The present study considers the socioeconomic effects of livestock disease, the usefulness of animal health economics in mitigating poverty associated with livestock disease, and the issues related to this aspect of animal health economics based on the application of economics in three real-world cases : foot-and-mouth disease in the Philippines, African swine fever in Madagascar, and livestock insurance in Vietnam.
Animal health economics can be considered an analytical tool that focuses primarily on human economic behaviors related to the problem of livestock disease. As the present paper demonstrates, we anticipate the application of various economic analysis techniques to the problems arising from livestock disease. Collaboration between veterinary epidemiology, which studies the emergence of diseases in groups of animals (as well as animal behavior), and economics (an integrated discipline known as animal health economics) can be anticipated to produce more effective measures for controlling infectious diseases among livestock.
Animal diseases cause economic losses to the farmers by the death of animals, reduction of productivity, quality of products and market prices, and increased cost for disease prevention. Animal health economics is an important tool to quantify the magnitude of animal diseases. Some examples of economic evaluations on animal diseases in Japan conducted by the author are being presented. Cost of the tick eradication program conducted in Kuroshima island, Okinawa, was ¥23,800,000 and benefit from the same program was ¥31,400,000, demonstrating the cost-benefit ratio of 1:1.3. Total loss due to bovine neosporosis in Japan was estimated to be ¥2,173,480,000/year. The total loss due to bovine mastitis in tie-stall farms in Hokkaido was estimated to be ¥10 billions/year. The total loss due to porcine reproductive and respiratory syndromes in Japan was estimated to be ¥28 billions/year. Through the above studies, the author has been evaluating the cost of the diseases. Further development and application of animal health economics in veterinary science is strongly expected.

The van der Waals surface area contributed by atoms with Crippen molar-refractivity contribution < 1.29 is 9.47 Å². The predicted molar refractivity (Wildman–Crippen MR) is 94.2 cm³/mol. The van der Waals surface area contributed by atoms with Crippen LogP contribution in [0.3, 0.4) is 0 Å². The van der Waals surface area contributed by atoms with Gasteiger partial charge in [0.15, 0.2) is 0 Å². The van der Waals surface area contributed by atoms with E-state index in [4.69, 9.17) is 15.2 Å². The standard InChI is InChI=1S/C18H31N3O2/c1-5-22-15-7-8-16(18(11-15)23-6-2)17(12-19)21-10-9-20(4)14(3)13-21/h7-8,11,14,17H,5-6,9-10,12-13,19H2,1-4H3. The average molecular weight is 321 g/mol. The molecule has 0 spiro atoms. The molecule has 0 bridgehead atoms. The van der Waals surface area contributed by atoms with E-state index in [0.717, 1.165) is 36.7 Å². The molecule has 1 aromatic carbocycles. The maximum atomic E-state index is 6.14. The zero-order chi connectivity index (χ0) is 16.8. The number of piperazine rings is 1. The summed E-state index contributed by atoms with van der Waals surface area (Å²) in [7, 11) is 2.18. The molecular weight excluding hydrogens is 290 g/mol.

Problems occurred on livestock production are related to several factors that interacted with each other, and it is difficult to quantify possible risk factors affecting to production performance. Production epidemiology is an essential tool for assessing these problems by identifying the incidence rate, relative frequency, and risk factors related to the problems using large database obtained from livestock production. Recently the livestock industry changes their standard operation procedures to improve their production efficiency and increases number of animals per farm. These changes build a large database that contains record and process of animal identifications or production event. However, an application of the database in livestock species remains under-utilized because a farmer or adviser does not have enough knowledge or time to perform epidemiological analysis. It is important to enhance our knowledge on production epidemiology to identify problem areas and improve their production in livestock production. This paper provides the concepts and the applications of production epidemiology using the production data acquired from commercial livestock operations in order to improve production efficiency.
“Guidelines for specific domestic animal infectious diseases control”, stipulated in the Act on Domestic Animal Infectious Diseases Control, prescribes the control measures for prevention and containment of major domestic animal infectious diseases. As of December 2015, the guidelines for Rinderpest, Contagious bovine pleuropneumonia, Foot-and-mouth disease, Bovine spongiform encephalopathy, Classical swine fever, African swine fever and Highly pathogenic avian influenza and low pathogenic avian influenza (7 guidelines in total) are issued. Among these, the guideline for Highly pathogenic avian influenza and low pathogenic avian influenza was amended in September 2015, and this article gives an overview of the amendment.